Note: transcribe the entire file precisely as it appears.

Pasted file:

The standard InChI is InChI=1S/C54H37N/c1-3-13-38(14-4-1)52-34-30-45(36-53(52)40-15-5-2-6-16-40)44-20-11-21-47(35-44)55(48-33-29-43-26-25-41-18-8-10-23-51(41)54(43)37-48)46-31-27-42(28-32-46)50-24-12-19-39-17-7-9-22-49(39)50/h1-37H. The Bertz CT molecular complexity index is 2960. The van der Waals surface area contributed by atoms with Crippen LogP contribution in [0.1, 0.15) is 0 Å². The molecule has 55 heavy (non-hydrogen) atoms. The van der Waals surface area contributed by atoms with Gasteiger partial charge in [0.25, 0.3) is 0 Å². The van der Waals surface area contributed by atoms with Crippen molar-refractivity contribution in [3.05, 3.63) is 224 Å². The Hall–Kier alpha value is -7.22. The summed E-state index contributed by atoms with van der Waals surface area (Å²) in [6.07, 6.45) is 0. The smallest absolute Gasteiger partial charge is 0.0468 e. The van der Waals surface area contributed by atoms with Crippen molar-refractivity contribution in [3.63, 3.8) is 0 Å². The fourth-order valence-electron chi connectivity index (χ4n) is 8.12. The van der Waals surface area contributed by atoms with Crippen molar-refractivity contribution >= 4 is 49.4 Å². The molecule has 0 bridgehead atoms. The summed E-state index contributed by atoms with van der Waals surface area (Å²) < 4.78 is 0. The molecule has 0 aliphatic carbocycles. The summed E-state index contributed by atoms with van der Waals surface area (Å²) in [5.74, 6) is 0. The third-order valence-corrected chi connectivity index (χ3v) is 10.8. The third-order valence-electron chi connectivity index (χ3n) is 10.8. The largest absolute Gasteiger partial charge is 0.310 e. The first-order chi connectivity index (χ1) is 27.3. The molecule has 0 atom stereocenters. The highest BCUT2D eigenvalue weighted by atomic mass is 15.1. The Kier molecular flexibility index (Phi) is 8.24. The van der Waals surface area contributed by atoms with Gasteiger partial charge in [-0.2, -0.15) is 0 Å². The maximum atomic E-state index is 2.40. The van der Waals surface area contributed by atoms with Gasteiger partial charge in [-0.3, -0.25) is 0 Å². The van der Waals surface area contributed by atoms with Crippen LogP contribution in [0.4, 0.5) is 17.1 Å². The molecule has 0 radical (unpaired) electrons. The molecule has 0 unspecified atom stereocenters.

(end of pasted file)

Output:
The standard InChI is InChI=1S/C54H37N/c1-3-13-38(14-4-1)52-34-30-45(36-53(52)40-15-5-2-6-16-40)44-20-11-21-47(35-44)55(48-33-29-43-26-25-41-18-8-10-23-51(41)54(43)37-48)46-31-27-42(28-32-46)50-24-12-19-39-17-7-9-22-49(39)50/h1-37H. The Bertz CT molecular complexity index is 2960. The van der Waals surface area contributed by atoms with Crippen LogP contribution in [0.1, 0.15) is 0 Å². The molecule has 55 heavy (non-hydrogen) atoms. The van der Waals surface area contributed by atoms with Gasteiger partial charge in [0.25, 0.3) is 0 Å². The van der Waals surface area contributed by atoms with Crippen molar-refractivity contribution in [3.05, 3.63) is 224 Å². The Hall–Kier alpha value is -7.22. The summed E-state index contributed by atoms with van der Waals surface area (Å²) in [6.07, 6.45) is 0. The smallest absolute Gasteiger partial charge is 0.0468 e. The van der Waals surface area contributed by atoms with Crippen molar-refractivity contribution in [3.63, 3.8) is 0 Å². The fourth-order valence-electron chi connectivity index (χ4n) is 8.12. The van der Waals surface area contributed by atoms with Crippen molar-refractivity contribution >= 4 is 49.4 Å². The molecule has 0 bridgehead atoms. The summed E-state index contributed by atoms with van der Waals surface area (Å²) < 4.78 is 0. The molecule has 0 aliphatic carbocycles. The summed E-state index contributed by atoms with van der Waals surface area (Å²) in [5.74, 6) is 0. The third-order valence-corrected chi connectivity index (χ3v) is 10.8. The third-order valence-electron chi connectivity index (χ3n) is 10.8. The largest absolute Gasteiger partial charge is 0.310 e. The first-order chi connectivity index (χ1) is 27.3. The molecule has 0 atom stereocenters. The highest BCUT2D eigenvalue weighted by atomic mass is 15.1. The Kier molecular flexibility index (Phi) is 8.24. The van der Waals surface area contributed by atoms with Gasteiger partial charge in [-0.2, -0.15) is 0 Å². The maximum atomic E-state index is 2.40. The van der Waals surface area contributed by atoms with Gasteiger partial charge in [-0.3, -0.25) is 0 Å². The van der Waals surface area contributed by atoms with Crippen LogP contribution in [0.4, 0.5) is 17.1 Å². The molecule has 0 radical (unpaired) electrons. The molecule has 0 unspecified atom stereocenters.